As US economy continues to recover and Federal Reserve continues to unwind its asset purchase program, there has been a tussle for capital flows between recovering developed nations and developing countries in Asia. Responding to this key global development, we have seen revisions to monetary policies and political changes across Asia over the last two months. China has implemented a series of monetary easing aimed at lowering financing costs and achieving growth target of 7.5%; Malaysia has hiked rate for the first time in 3 years; India’s new government announced its first budget of structural reforms that aims to revive growth; Indonesia elected a new president who is likely to offer more market-friendly policies that are positive for Indonesian assets.
Changes to monetary policies are observed throughout Asia. This article’s focus would be on China and Malaysia, and the impact of recent developments on their domestic currencies.
While China’s sluggish growth and credit crisis dominated the first half of the year, resulting in a steady depreciation of the Chinese Yuan (CNY) against the USD, there has been a sharp reverse in market sentiment in recent weeks after a slew of positive data and policy developments. These include reforms for state-owned enterprises (SOEs), relaxation of home purchase restrictions (HPR) to boost the property sector and the issuance of CNY 1 trillion in Pledged Supplementary Lending (PSL) by the People’s Bank of China (PBOC). The results were encouraging with a stronger Purchasing Managers’ Indexes (PMI) read in July and better Q2 GDP.
The announcement of PSL has also lifted sentiment in both the bond and stock markets. PSL seeks to deliver liquidity to targeted institutions and sectors that are most in need of funds at lower interest rates, thus allowing PBOC to improve credit allocation and guiding the medium-term interest rate lower. On the other hand, SOEs reform may turn out to be the most important development for China in the longer term. Successful reforms are likely to attract private investment, improve corporate governance, raise economic efficiency and increase profitability. Overall, these policy developments coupled with stronger economy data have improved investors’ confidence in the economy, leading to more capital inflows and a stronger CNY.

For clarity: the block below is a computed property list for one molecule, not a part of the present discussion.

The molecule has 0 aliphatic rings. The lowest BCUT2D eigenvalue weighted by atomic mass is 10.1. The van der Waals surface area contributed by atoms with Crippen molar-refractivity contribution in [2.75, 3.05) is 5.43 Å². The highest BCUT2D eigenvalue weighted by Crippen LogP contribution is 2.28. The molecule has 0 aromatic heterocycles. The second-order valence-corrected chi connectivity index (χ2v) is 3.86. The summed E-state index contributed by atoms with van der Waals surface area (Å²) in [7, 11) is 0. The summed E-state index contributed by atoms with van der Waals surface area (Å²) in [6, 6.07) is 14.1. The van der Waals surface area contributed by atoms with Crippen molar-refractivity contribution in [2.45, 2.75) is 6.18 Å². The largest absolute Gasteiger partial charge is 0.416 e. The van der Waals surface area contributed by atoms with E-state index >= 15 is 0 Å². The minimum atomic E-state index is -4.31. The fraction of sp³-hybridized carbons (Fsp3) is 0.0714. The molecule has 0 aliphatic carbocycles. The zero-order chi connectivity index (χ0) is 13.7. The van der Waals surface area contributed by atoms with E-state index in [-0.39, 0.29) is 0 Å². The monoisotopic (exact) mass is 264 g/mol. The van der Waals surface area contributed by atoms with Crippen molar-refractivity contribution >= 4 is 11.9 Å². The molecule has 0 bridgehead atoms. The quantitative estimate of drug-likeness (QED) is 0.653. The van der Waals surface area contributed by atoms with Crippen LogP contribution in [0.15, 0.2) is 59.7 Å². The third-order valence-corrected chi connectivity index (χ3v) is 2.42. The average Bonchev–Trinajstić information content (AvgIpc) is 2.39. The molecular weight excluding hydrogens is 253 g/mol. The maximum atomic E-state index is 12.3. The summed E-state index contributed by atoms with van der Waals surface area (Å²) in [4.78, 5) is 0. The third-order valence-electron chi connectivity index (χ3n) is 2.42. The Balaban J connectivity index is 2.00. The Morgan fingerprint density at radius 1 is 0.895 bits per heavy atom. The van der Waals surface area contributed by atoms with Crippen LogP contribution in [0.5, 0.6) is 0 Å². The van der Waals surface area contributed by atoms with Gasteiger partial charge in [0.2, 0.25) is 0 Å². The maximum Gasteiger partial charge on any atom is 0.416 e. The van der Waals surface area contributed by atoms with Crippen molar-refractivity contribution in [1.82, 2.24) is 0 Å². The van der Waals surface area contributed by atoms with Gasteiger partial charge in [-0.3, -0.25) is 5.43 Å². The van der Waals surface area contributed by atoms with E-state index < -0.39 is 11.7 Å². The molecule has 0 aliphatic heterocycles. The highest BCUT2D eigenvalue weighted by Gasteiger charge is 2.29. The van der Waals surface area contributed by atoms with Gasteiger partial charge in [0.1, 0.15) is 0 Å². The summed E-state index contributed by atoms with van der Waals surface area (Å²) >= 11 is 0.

The central bank has hiked its Overnight Policy Rate (OPR) from 3% to 3.25% in July for the first time in 3 years. This move was highly anticipated as, highlighted in its May policy statement, that there was a need for monetary tightening to ensure that risks arising from the accumulation of financial imbalances would not undermine the growth prospects of its economy. Though Malaysia’s inflation has stabilized in recent months, it is likely to remain above its long-run average as a result of higher domestic cost factors. A rate hike was necessary to curb inflation but this development should be viewed positively against the backdrop of a growing economy with stronger exports and private sector activity, which has contributed to a stronger ringgit (MYR) recently.